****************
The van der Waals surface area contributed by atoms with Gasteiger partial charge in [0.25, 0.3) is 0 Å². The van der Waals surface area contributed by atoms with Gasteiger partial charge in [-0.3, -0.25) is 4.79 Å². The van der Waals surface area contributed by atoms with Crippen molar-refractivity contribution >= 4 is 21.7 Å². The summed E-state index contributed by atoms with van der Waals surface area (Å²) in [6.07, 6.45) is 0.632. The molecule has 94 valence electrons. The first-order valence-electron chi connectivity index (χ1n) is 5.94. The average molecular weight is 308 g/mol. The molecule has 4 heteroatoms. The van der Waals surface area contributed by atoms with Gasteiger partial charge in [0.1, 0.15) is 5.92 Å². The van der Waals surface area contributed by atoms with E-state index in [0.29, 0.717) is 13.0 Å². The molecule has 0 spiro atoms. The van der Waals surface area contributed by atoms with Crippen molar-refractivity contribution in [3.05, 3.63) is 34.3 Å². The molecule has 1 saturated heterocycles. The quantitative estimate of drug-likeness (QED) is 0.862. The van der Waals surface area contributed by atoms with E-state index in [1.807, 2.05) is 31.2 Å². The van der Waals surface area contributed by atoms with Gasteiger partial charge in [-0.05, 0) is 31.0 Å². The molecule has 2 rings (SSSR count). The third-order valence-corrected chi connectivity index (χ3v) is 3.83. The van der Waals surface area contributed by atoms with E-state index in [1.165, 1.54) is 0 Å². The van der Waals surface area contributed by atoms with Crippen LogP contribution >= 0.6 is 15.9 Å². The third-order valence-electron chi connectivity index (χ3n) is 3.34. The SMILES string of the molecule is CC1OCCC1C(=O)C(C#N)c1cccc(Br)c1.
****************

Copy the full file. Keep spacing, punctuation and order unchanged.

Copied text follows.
The van der Waals surface area contributed by atoms with Gasteiger partial charge in [0.25, 0.3) is 0 Å². The van der Waals surface area contributed by atoms with Gasteiger partial charge in [-0.3, -0.25) is 4.79 Å². The van der Waals surface area contributed by atoms with Crippen molar-refractivity contribution >= 4 is 21.7 Å². The summed E-state index contributed by atoms with van der Waals surface area (Å²) in [6.07, 6.45) is 0.632. The molecule has 94 valence electrons. The first-order valence-electron chi connectivity index (χ1n) is 5.94. The average molecular weight is 308 g/mol. The molecule has 4 heteroatoms. The van der Waals surface area contributed by atoms with Gasteiger partial charge in [0.1, 0.15) is 5.92 Å². The van der Waals surface area contributed by atoms with E-state index in [0.29, 0.717) is 13.0 Å². The molecule has 0 spiro atoms. The van der Waals surface area contributed by atoms with Crippen molar-refractivity contribution in [3.05, 3.63) is 34.3 Å². The molecule has 1 saturated heterocycles. The quantitative estimate of drug-likeness (QED) is 0.862. The van der Waals surface area contributed by atoms with E-state index in [1.807, 2.05) is 31.2 Å². The van der Waals surface area contributed by atoms with Gasteiger partial charge in [-0.05, 0) is 31.0 Å². The molecule has 2 rings (SSSR count). The third-order valence-corrected chi connectivity index (χ3v) is 3.83. The van der Waals surface area contributed by atoms with E-state index in [1.165, 1.54) is 0 Å². The van der Waals surface area contributed by atoms with Crippen LogP contribution >= 0.6 is 15.9 Å². The third-order valence-electron chi connectivity index (χ3n) is 3.34. The SMILES string of the molecule is CC1OCCC1C(=O)C(C#N)c1cccc(Br)c1.